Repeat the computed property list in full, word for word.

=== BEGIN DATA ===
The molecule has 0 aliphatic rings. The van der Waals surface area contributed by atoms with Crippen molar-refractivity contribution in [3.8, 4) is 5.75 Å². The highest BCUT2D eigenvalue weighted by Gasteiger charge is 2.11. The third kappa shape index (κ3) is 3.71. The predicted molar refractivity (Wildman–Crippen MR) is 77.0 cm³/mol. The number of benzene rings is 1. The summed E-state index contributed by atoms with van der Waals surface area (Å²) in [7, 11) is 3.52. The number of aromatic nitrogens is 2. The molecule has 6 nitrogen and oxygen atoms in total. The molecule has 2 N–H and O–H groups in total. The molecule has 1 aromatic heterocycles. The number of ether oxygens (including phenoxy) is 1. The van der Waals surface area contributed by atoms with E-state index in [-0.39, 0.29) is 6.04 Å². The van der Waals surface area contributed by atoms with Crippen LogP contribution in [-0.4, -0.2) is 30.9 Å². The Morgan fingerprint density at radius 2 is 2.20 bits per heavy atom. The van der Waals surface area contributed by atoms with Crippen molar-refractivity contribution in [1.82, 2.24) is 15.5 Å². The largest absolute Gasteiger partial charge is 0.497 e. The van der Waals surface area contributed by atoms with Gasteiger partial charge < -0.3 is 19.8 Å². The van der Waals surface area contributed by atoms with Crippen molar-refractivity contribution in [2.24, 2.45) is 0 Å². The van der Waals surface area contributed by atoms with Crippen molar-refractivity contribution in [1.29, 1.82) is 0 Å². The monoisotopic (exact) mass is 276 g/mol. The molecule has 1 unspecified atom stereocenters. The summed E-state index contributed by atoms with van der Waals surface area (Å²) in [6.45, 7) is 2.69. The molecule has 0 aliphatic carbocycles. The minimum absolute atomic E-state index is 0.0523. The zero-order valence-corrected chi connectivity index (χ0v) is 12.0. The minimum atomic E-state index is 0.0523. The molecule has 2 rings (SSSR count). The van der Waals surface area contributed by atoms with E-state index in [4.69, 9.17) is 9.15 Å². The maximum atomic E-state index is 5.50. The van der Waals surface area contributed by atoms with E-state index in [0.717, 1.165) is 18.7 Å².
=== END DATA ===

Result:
The molecule has 0 aliphatic rings. The van der Waals surface area contributed by atoms with Crippen molar-refractivity contribution in [3.8, 4) is 5.75 Å². The highest BCUT2D eigenvalue weighted by Gasteiger charge is 2.11. The third kappa shape index (κ3) is 3.71. The predicted molar refractivity (Wildman–Crippen MR) is 77.0 cm³/mol. The number of benzene rings is 1. The summed E-state index contributed by atoms with van der Waals surface area (Å²) in [7, 11) is 3.52. The number of aromatic nitrogens is 2. The molecule has 6 nitrogen and oxygen atoms in total. The molecule has 2 N–H and O–H groups in total. The molecule has 1 aromatic heterocycles. The number of ether oxygens (including phenoxy) is 1. The van der Waals surface area contributed by atoms with E-state index in [-0.39, 0.29) is 6.04 Å². The van der Waals surface area contributed by atoms with Crippen LogP contribution in [-0.4, -0.2) is 30.9 Å². The Morgan fingerprint density at radius 2 is 2.20 bits per heavy atom. The van der Waals surface area contributed by atoms with Crippen molar-refractivity contribution in [1.82, 2.24) is 15.5 Å². The largest absolute Gasteiger partial charge is 0.497 e. The van der Waals surface area contributed by atoms with Gasteiger partial charge < -0.3 is 19.8 Å². The van der Waals surface area contributed by atoms with Crippen molar-refractivity contribution in [2.24, 2.45) is 0 Å². The van der Waals surface area contributed by atoms with Crippen molar-refractivity contribution in [1.29, 1.82) is 0 Å². The monoisotopic (exact) mass is 276 g/mol. The molecule has 1 unspecified atom stereocenters. The summed E-state index contributed by atoms with van der Waals surface area (Å²) in [6.45, 7) is 2.69. The molecule has 0 aliphatic carbocycles. The minimum absolute atomic E-state index is 0.0523. The zero-order valence-corrected chi connectivity index (χ0v) is 12.0. The minimum atomic E-state index is 0.0523. The molecule has 2 rings (SSSR count). The van der Waals surface area contributed by atoms with E-state index in [4.69, 9.17) is 9.15 Å². The maximum atomic E-state index is 5.50. The van der Waals surface area contributed by atoms with E-state index in [0.717, 1.165) is 18.7 Å².